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Lethbridge Herald Newspaper Archives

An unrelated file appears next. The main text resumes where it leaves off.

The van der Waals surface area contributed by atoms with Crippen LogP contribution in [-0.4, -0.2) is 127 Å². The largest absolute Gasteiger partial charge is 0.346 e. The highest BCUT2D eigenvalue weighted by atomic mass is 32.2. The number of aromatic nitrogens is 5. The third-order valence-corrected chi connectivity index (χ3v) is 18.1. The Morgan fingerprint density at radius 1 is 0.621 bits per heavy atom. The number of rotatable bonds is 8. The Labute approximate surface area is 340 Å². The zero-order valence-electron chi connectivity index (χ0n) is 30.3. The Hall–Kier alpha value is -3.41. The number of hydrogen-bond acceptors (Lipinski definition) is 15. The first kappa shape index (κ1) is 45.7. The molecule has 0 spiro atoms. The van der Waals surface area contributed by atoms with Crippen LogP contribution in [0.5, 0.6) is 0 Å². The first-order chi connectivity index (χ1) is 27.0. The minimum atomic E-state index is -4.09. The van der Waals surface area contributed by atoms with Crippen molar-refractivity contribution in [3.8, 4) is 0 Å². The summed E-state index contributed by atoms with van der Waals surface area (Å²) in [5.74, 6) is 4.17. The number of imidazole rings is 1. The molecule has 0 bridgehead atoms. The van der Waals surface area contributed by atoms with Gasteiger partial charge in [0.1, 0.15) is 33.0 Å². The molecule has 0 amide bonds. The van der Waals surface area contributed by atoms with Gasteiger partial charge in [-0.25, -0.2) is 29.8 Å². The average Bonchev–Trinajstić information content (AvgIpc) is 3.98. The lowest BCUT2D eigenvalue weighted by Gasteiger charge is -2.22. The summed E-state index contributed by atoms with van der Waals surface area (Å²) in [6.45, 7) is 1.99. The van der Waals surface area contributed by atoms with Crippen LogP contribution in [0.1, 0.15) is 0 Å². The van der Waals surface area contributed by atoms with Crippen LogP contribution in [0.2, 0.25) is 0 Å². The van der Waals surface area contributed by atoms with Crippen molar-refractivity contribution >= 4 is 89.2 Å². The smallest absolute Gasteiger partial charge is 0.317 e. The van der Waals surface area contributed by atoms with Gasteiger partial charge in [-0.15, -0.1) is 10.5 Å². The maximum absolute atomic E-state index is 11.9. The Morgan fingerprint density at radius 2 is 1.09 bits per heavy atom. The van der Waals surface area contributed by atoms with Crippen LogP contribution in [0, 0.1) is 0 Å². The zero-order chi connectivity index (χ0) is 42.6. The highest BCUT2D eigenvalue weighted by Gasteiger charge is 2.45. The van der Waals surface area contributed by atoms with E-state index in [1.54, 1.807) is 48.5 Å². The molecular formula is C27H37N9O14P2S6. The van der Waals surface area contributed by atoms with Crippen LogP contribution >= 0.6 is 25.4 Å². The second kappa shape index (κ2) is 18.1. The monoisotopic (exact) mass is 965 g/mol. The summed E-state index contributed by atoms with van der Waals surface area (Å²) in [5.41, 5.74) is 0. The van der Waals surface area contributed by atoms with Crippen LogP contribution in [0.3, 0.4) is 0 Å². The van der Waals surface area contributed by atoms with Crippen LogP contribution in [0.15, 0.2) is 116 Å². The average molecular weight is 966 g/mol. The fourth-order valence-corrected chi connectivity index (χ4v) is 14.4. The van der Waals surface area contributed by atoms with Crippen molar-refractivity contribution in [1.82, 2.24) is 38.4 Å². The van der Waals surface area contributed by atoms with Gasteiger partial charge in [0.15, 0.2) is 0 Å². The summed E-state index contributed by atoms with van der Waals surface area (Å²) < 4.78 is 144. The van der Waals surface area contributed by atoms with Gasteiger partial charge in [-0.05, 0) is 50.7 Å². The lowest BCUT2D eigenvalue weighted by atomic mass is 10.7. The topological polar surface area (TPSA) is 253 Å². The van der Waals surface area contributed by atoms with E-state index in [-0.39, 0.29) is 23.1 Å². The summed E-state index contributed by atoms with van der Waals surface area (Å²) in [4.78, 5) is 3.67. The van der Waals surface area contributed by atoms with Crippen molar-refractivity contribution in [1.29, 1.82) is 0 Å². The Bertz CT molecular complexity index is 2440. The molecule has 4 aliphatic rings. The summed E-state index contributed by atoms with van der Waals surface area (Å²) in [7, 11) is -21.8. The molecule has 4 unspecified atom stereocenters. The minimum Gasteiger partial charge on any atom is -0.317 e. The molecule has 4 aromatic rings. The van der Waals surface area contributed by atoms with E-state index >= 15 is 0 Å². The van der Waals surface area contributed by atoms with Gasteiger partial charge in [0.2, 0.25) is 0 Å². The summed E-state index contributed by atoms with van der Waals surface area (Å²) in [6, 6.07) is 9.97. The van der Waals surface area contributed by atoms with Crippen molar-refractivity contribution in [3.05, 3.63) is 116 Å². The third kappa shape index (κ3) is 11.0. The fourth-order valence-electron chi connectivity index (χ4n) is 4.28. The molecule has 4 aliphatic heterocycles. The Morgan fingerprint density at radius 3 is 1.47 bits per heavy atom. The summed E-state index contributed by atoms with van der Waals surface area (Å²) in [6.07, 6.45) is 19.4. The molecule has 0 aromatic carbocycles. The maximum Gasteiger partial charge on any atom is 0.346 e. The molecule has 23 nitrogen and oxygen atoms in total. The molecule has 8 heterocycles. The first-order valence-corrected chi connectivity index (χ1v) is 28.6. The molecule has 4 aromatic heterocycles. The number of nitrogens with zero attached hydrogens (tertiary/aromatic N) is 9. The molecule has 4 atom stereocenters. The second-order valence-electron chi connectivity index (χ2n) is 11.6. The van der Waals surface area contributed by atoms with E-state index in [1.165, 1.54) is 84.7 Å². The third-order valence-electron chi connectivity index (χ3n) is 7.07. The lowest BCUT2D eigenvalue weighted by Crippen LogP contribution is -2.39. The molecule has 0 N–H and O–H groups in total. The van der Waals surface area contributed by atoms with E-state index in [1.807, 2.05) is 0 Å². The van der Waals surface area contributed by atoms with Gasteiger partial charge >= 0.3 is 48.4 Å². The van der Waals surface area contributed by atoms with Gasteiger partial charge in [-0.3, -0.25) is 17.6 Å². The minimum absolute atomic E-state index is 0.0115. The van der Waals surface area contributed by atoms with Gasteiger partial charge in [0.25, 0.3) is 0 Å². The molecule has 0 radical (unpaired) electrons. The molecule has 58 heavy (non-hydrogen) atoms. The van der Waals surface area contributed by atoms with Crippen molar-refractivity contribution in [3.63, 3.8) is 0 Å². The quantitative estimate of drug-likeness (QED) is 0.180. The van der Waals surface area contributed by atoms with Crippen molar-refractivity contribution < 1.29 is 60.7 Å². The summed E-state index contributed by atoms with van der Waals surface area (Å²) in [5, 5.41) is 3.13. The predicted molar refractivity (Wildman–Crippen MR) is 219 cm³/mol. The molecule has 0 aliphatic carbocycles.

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Lethbridge Herald, The (Newspaper) - December 16, 1919, Lethbridge, Alberta How Cornelius Vanderbilt, Jr., Refused to Be a Society Darling, Found a Job as a Reporter, and Then Found a Real Romance of His Own, With the Result That a Very Happy Wedding Impends. Brigadier-General Cornelius Vanderbilt and His Son in War-Time' dollies! Miss lUchel Littleton, Who Is lo He the IJi'idc of Young Ynnderbill. By Barbara Craydon THIS the tmvarnifhcd story of Ihr 2'2-jroar- olil heir to the Y-.inrJeibilt rjiillinns wno chose I he "City Room'' of a York newspaper in nrcftrercc lo ih? silmosnhcre of Newport society, including its bc-pcarlcil and their marriageable Cornelius IP the only son of Uritv Gcn anil Coremiur tha iiTKlilmnat cKiins of Newport when he decided, Against Ihc wishes of his to 'rj work any other ri'il-blr.odcd Ameri- can. Why hc'chosc lo exile himself from (lie ex- clusive circle of New York's 410 may be summed up in n. few briri He the iiiiiiu.ipluic of uppsr r.'rfltum of fc-OL-Iely into which nn liorn nnd in which htj was Jiurlurctl. Ho JIIM JonpnK lo tseript from the Newport with Ilieir (laughters of mnrrinffcnbJe age. Hivhns an uniucTirhfilrfc nmbition become n lik-r- :iry Jitf'if- if not to oivrr or control n metropolitan nrwspcpor. And pure romance enters inlo (he story in (he person of Miss lUchtl Littleton, the remaik- rbly pietly sister of on-j New York's most suc- cessful lawyers, whose cngRgGmunt K- younp Van- ilcrlnlt was nnnounrc-'l recently, ilioujrli lurcly, Ihc ncwypapt'ij. Uut is ahead of Ihe story. Mobbed by Mammas Coming down to brass yiung Vomlcr- bilt WDS really "n'.olhtved" out of Newport eternally vigilant nnj their in- separable debutante pirb. At. every social func- tion lie wai fairly mobbed by lorunctttd ladies nrul (heir f.iir young Xsiyporl socicly is nrclically frank with Newport society. Once surrounded by them pvtfry Newport cloJil look on n matrimonial him, nl lie confronted by the incongruous fnct that noboJy loves n bachelor nml everybody loves n bachelor. Tlicy were bound to clothe him in benedict Eirteiutor find it was go'.tini; on his norvcs. JjE he chose to make a .social call on r.ny of tho Cornelius Yumlcrhill, Jr.'s, Yaclil, iltc J fair fichu UnLca the entire family, with mamma in the vnnjjuard and the in tho ulrinp, swarmed Sometimes mamma would suddenly enter tho room in order to pec for Ticrtclf how fjir Iho onjbryo romantt- hnd progrrssetl. Or nnx- papa, with an oyc on the Vnnderbilt for reasons bedi known to himself, would have a Inn 1: in. Iiim..y7jhcre'were competitors in the persons ot anri. western mammas with pretty a prc posses sing you HI; whom he conversed for 30 Beach hotel veranda. The day foH6y.nt1gf.iia rccoivcd a letter from her niafc- ing the wedding1.' played pranks on the fair multi- instance where he and his1, chum di'-oyoijjp lo n Florida hotel "grimy and sooty as tiie repairing their car. Taken for they sivcn n room on the top floor When their identity became known ttic apologized and .offered .Van- dcrjjilt tftejtesV'ixjont in the He prcfr-rrcd .the lop (ioofj however, and remained there during his stay.- For iiicc lie was immune from the pry- ing 'eves of .the 'social-fleet. :Mce1sMThe Up till (ho time that he Rirl" young .Yanxlcrbill his lime between his vflcfct.' and his automobile, only mixing in tht Newport whirl when his recognized -leader of that he appear. His knowl- edjrc of New York's "White Way prac- tic.iiiy hnjl marie this trip only once ami in the company of his fr.lhcr. However, this did not prevent an obscure chorus girl, encouraged hy a certain theatrical promoter, from attempting (o canitalfzs his name over the brcacb-of-promise route. Of cour.ic, lie was an innocent party to tho- attempted A certain young man about town had impersonating younpr Vantlerbilt without Jits knowledge. The actress, v.'ho knew him only as Ynndcrbilt, was in the habit of meeting him nightly and accompanying-him la various rer-tauranls tilont: thir Great Way, With the connivance ql the thontricaj promoter she was about a suit ngnlnst young Vnndcr- bilt fur JlCO.QOO, nllcRme failure to keep a mar- riage'- premise. The papers wtrc about Lo bj tcri'Cfl.ajid was set for.the cninpnign of publicity to follow v.bich would raise hpr lo the hcighls ff glory when Yandcrbllt learned o[ the plot ami nipped it in the bud. He appeared personally before fhc young woman who had to that she had never met him. After his .return front with York's famous illh division, in which ho enlisted without liis parents' consent, young Vnncrerbilt was tendered a dnnce in the Fifth avenue mansion in honor of his 21st hiithday. It wiis ntlcmlcd principally mcmbcr.q of the junior set of New York's 400. Among them was Miss Itarhc) 'Liltlclon, formerly of Tennessee, now of PInmlonie, Ixinp Island, and New York city. She hnd iUenrfcd p'rc-wnr nlTr.irs by dcrbills but hnd never met he is known to his friends. Beginning of Ihe Romance It is a peculiar fact, but nevertheless Irao, thr.t in New York's 400 everybody in supposed to know every body else. therefore ni'e untirceasnry lo the point of being out of order Tn conifrjucncc loyal to his own clique, l-fulorc i'trVlU, 1910, had not aclunlly mel Miss Wttletoii, who was in another clique, though he knew Jjtr by Eight. Gut "Ncily" had gone forth to a mere .youngster and returned a man in so far us ex- ptHencc Tho wisp ol a girl'he. knew in pre-war limes had tuatmed into n of tranFcendnnl loveliness. He passed' close to her in the dance and their eyes met. With the daucc over ''Neily" sununont-d his faithful chum nnd an introduction was arranged. -One unwrit- ten rule of the 400 went by the" board, I'apa Vnnderbilt and Momma Vandcrhilt looked bijt "Ncily" daticcd every dance with the beautiful Tennessee girl following- their introduction. But he had to escort another to "supper. So he in- structrj his chiim to invite Miss Littleton to hia table. The embryo romance-soon ripened inlo young-Vnnderhilt's first love affair. Thereafter tlie Vantlerbilt'car could be almost daily at the Liltfctor. summer home at PJandomc, L. on the sound. If the car was absent Ncily's yacht, tlie Comet, could be scon at anchor in the road- stead. Newport RWW farther ami farther iway in Cornelius, Junior's geographical perspective. The srion OJ tlie VnndcrbilL social centre to Planilomc.'L. I. When he vent- ured with Jliss Newport the dowagers liflcil their lorgnettes ihd whispered di5npprovingly. The impor- I'inaio iivn'sigfra ccasctl (o trouble him more. The Ncwport.dnugKlora sighed pitifully. Then "NciJy" started rumbJingj in tho Fifth Rvcnuc mansion. conferences hnJ been called to decide as to his future. Ills father him to go lo Yale. He dis- sented. He told rater VanderbiU that if Ire would attend any university .it nil it would be the university of the world. His one absorbing am- bition VT.S to gel on n Mew York newspaper ami Jcnrn the nc-.V3-pn the ring "gome" from its bc-Ucm up, he said. Conference succeeded conference without material results. The family tiead- Jocfcwl over his future, until "Xcily" decided it in own characlerislic fashion. Uccomes a Hcporlcr One aCiomoon (Rsl Aupisl he sauntered (o the offico of n New York newspaper nnd sough f an interview with the editor-in-chief. "I nm Cornelius VnrnlcrbiU, he said brief, "nnd I a job ns reporter." _ He wji3 put to a "cubrt in the city rocm nt "nniniflcent" of ?30 a wecljj "with n -A lisp of n raise If he made Good." The intrusion n Vanderbilt in thu city sanctum croalcd no excitement among tho members of tho j.t'iff. They cast shy glances Bt the ncwcomtr but the typewriters clicked on ns usual. Then Vnndcrbill returned Iiomt 'o comniuni- cal.c the glnd to his father nml niothcr, lhat, by liis own cflbrls, he hnd a real, extremely busy job. This was the most un-Von- dcrbilt thing he could have done, he urns told, for Ihc Vnnderhilt fnmily, together with olhcr promi- nent Ntw York fnniilios, is a pitiless hnfcr of per- sontil publicity. Thcro was another conference Cornelius VanderbiU, Jr., Cub Reporter, Who Has Found a Romance of His Own. which teslcrt till -1 the next morning. "Xeily" was promised a trip around the world, or a year's travel in Africa and other forms of parents} per-. s-uasivcness if he would forego the new job, but he would not. He told his mother and father that he was tired of all Hint superficial Newport non- sense and didn't want to be any longer. wanted to get out in the world to show what he could do for himself- If the Vnn- rJei-bill millions stood in the way or his ambition he would! forego the Vnnderbilt millions. They rclcnlitl, trurtjiig thai this newspaper would soon cntsc itself. Thi day fol.'owing we find C. Jr., boinj- nhout in be-mired, Lc-smrA- (erccl New- York as a fledgling1 of "Jin. Mightiness" the City Editor. In the eternal sftcr news he meets tJie "jolly rorstcrs" of o'.hcr who know the "gr.mc1' cellar to roof. they say to him. nc-: 'deigning to his name. Name.- don't count, anyway, in the New York rcportorinl world less one is a recognized star man. "Have you a and "What hnvc you got" {in the way of news) constitute the prnper introduction inlo the' metropolitan newspaper craft, II' you liaye the smoke a few fragments Ic boot Ibc jnitialibn will have become complete. Instead of r.-ritinfj dcJcctablc account- cc-i- terinp in and nbout Xewpori Vnniicrbilt put literary heJin hard ovc-r nnd squared on the op- posite lack. As n recognizetl addition to tin- "fourth he expressed ineffable contempt for anything savoring of high society in its rela- tion lo He preferred to explore the profundities fi the East side or the restless rivers of humanity in Lower U road way. More- over, his "girl" was inshlcnt that hiJ become n real, not n quRsi-reportcr, "with all the heredita- ments, and npnui'tennnccs thereunto belonging." Makes Good in His Job lie never used his name to carry him by tho spots- news knew him only''as a "reporter from the In consequence of this modesty he was not-im-' irmne from thosc.liltlo IrJols and viciBsiludcs lhat EO to njakq ujj the everyday New York ncwspapor nan.; His "copy" WHS considered good by thhi olctvetcrnn, the good in fact that he was sur.lmaned before.the rrinnnging editor one aflernooTl during September. Kc began, "you're doing gdod work.. I want-yofl to Inkc the train out tonight" for Cnhndn to coVcr an exploration parly into the Canadian "Rockies. IE you happen' afirosg tho Prince ofiWnlo up there wire us n story and don't bother about telegraph tolls in Eendinj it' olonp." "Neily" broJic nil speed records between Now. York and rlandon'iC, Lonff Island, to Inform his "girl" of his first real assignment. She was over- joyed. lie left that night for Canada, equipped for a month's journey into (hat-almost inaccessible, inhospitable region of the Itockics to the southward of Banff. He (o forego this cxplornlion trip, after a few days away from civilization owirtg. to a re- currinp ntlack of sickneaa rcsuUing from a gasa- ing he received in the front lino in Franco. ;B'nt the interview with the Frinca of waj yet within range of possibility. 'lie set out for take Louise, where the- prince was stopping, to "coter''" him. There, dressed in hunting togs, he tncthfo1 royal hipbnfss nml wna the first newspaper jnan; in the United States, if not in Canada aa well, to obtain a. personal interview with the heir to ihc British thione. ;